Installed our twin 2x4 ledger into studs so the cabinet frames could anchor anywhere along the horizontal plane. Placed 2x4s on the floor instead of using the supplied plastic feet that were an inch too high.

Installed our twin 2x4 ledger into studs so the cabinet frames could anchor anywhere along the horizontal plane. Placed 2x4s on the floor instead of using the supplied plastic feet that were an inch too high.

Test fitting a frame with a single drawer to make sure we had clearance and to see how much shimming against the back wall was required. We ended up needing to sister up another 2x4 ledger to make up the extra space in order to have the cabinet faces flush with the wall.

Test fitting a frame with a single drawer to make sure we had clearance and to see how much shimming against the back wall was required. We ended up needing to sister up another 2x4 ledger to make up the extra space in order to have the cabinet faces flush with the wall.

All the IKEA Sektion cabinets were finally installed after having to quickly mud up a new corner bead.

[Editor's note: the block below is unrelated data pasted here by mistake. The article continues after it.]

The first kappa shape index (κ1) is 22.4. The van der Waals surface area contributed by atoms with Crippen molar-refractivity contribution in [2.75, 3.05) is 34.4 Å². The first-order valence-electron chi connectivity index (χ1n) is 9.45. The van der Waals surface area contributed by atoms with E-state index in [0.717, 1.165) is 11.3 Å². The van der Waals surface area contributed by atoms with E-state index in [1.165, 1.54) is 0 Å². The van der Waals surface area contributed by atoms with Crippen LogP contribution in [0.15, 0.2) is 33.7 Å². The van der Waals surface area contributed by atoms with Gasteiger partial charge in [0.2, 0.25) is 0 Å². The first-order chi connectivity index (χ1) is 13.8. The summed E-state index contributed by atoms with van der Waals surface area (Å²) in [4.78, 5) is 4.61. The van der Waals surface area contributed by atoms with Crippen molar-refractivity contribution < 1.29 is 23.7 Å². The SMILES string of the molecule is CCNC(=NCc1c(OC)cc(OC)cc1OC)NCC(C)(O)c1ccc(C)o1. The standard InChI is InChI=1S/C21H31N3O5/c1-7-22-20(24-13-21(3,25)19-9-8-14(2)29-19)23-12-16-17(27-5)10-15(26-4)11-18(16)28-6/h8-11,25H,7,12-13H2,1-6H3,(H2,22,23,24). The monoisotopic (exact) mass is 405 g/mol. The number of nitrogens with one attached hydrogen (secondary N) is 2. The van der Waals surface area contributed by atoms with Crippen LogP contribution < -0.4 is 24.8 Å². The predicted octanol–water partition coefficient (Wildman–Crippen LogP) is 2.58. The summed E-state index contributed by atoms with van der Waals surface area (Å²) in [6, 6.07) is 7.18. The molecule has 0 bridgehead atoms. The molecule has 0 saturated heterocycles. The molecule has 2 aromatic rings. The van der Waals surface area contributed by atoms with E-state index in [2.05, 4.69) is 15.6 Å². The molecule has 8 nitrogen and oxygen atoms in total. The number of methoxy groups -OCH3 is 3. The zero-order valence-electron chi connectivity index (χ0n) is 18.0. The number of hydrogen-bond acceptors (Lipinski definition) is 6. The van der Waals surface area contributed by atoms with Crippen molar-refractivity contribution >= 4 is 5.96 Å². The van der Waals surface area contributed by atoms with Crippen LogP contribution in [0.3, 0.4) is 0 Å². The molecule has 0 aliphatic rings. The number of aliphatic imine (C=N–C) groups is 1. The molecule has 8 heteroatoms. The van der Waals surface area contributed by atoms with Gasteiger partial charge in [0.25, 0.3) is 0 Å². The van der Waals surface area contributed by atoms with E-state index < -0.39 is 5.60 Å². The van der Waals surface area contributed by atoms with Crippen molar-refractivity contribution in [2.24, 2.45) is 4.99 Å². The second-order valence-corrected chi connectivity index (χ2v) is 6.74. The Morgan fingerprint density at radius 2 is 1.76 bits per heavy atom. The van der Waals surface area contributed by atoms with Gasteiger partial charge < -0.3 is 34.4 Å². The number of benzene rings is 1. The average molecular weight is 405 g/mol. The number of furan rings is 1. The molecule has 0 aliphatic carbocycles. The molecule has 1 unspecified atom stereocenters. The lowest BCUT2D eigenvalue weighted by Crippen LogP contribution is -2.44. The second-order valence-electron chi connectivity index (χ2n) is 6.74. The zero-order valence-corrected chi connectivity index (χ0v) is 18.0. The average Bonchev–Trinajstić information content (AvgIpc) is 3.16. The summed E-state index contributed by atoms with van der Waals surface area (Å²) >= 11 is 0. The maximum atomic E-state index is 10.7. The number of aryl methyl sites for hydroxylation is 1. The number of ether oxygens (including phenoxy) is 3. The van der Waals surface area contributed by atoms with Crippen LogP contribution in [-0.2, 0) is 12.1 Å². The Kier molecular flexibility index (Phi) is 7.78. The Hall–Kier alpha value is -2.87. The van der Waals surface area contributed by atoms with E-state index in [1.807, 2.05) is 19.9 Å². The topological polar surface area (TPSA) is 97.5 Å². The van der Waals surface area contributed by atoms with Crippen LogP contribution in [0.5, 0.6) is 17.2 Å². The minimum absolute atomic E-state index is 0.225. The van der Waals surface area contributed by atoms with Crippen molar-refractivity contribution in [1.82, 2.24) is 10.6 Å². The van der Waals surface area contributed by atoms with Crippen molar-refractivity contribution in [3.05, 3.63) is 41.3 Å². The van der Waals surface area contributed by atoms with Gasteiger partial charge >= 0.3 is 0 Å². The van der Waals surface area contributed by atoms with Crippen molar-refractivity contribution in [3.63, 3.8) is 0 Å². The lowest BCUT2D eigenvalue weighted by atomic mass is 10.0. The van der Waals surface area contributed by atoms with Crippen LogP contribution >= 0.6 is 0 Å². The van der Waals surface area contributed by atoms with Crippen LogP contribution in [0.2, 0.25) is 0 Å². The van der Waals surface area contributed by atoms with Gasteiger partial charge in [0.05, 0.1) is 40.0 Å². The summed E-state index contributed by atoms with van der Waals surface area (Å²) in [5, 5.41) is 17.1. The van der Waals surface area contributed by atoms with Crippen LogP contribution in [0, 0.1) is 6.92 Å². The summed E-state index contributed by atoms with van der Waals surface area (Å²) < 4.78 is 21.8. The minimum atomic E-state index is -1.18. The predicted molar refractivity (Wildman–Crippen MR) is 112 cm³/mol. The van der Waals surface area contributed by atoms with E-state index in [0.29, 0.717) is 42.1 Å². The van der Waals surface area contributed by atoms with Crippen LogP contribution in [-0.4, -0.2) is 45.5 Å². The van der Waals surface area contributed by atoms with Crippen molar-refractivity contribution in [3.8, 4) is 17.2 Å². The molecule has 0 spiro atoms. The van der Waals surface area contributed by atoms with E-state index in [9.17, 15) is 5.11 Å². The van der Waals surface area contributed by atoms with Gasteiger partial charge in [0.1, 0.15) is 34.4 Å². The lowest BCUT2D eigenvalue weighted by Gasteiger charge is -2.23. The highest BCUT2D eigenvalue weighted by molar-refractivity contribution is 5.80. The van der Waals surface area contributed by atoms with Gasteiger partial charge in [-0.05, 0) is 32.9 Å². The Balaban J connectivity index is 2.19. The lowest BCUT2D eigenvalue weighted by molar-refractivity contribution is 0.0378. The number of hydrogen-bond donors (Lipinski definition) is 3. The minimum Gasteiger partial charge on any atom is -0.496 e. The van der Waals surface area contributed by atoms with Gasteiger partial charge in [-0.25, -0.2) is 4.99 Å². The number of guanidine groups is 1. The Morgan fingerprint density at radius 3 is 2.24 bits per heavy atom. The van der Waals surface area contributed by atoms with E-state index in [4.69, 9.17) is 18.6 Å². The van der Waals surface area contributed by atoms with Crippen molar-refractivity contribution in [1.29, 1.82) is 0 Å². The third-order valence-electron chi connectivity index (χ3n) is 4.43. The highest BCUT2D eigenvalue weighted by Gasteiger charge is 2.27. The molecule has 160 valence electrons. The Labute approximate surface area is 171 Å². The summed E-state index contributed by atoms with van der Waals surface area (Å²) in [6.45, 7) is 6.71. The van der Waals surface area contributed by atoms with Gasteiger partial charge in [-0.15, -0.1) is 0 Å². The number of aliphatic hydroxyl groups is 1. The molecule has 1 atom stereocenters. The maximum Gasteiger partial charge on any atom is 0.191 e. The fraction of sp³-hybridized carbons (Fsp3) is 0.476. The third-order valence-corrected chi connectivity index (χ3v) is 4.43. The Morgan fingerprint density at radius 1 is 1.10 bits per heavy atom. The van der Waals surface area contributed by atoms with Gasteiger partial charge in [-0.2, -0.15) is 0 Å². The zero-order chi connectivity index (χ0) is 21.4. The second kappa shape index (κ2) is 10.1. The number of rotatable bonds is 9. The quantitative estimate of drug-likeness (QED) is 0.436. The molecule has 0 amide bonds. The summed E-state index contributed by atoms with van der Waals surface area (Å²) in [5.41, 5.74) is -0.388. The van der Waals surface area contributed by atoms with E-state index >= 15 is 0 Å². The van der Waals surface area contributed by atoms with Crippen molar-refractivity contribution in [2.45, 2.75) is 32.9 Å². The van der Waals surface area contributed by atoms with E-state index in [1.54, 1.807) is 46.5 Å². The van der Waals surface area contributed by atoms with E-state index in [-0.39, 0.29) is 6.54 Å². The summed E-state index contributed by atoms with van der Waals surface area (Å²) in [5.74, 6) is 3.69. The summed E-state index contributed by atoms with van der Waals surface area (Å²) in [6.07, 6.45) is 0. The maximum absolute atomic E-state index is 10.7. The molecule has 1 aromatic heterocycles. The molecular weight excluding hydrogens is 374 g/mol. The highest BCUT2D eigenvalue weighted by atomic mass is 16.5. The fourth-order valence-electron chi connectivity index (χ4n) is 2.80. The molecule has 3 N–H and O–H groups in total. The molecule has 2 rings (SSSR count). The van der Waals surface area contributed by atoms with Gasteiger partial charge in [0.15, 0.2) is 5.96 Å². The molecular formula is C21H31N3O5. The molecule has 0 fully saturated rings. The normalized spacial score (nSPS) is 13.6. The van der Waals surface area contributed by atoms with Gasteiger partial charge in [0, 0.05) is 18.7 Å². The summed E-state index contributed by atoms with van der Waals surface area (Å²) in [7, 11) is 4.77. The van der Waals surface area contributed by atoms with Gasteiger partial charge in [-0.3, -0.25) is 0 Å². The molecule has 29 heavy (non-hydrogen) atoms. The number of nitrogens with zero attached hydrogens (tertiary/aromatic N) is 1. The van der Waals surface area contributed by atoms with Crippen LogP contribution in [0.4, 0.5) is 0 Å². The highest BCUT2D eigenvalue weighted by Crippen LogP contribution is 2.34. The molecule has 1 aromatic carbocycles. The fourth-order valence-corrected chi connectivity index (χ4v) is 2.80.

All the IKEA Sektion cabinets were finally installed after having to quickly mud up a new corner bead.

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We ran an outlet for our charging station.

We ran an outlet for our charging station.

What's Next For Our Eichler Custom Closet

  • T-molding for the flooring
  • Finish skimming and painting the walls
  • Find the strength to do the other side ;)

A Flooded Kitchen Gets a Fresh Start

If you have been following us awhile, you probably know that one our biggest passions is mid-century modern design. We do however love and appreciate different styles of architecture, and in particular, we have a soft spot for homes built in the early 1900s, since our first home together (which was our first big DIY project as a couple) was a four-square built in 1907 in Brighton, MA. Will have to dig up a photo sometime and post it, (but that would require taking a photo of a photo... since it was pre-iPhone and digital media days....)

Anyway, here in Northern California, we are lucky to have many gorgeous original Craftsman homes in picturesque neighborhoods, with their classic front porches and detailed woodwork, to neat floor plans, with little special nooks and built-in cabinets.

Last year, I was approached to help a homeowner re-envision her kitchen in her classic Berkeley 1907 built home. There had been a bad flood in the house a few years back and her kitchen took the brunt of the damage. 

It looked like this when I first visited.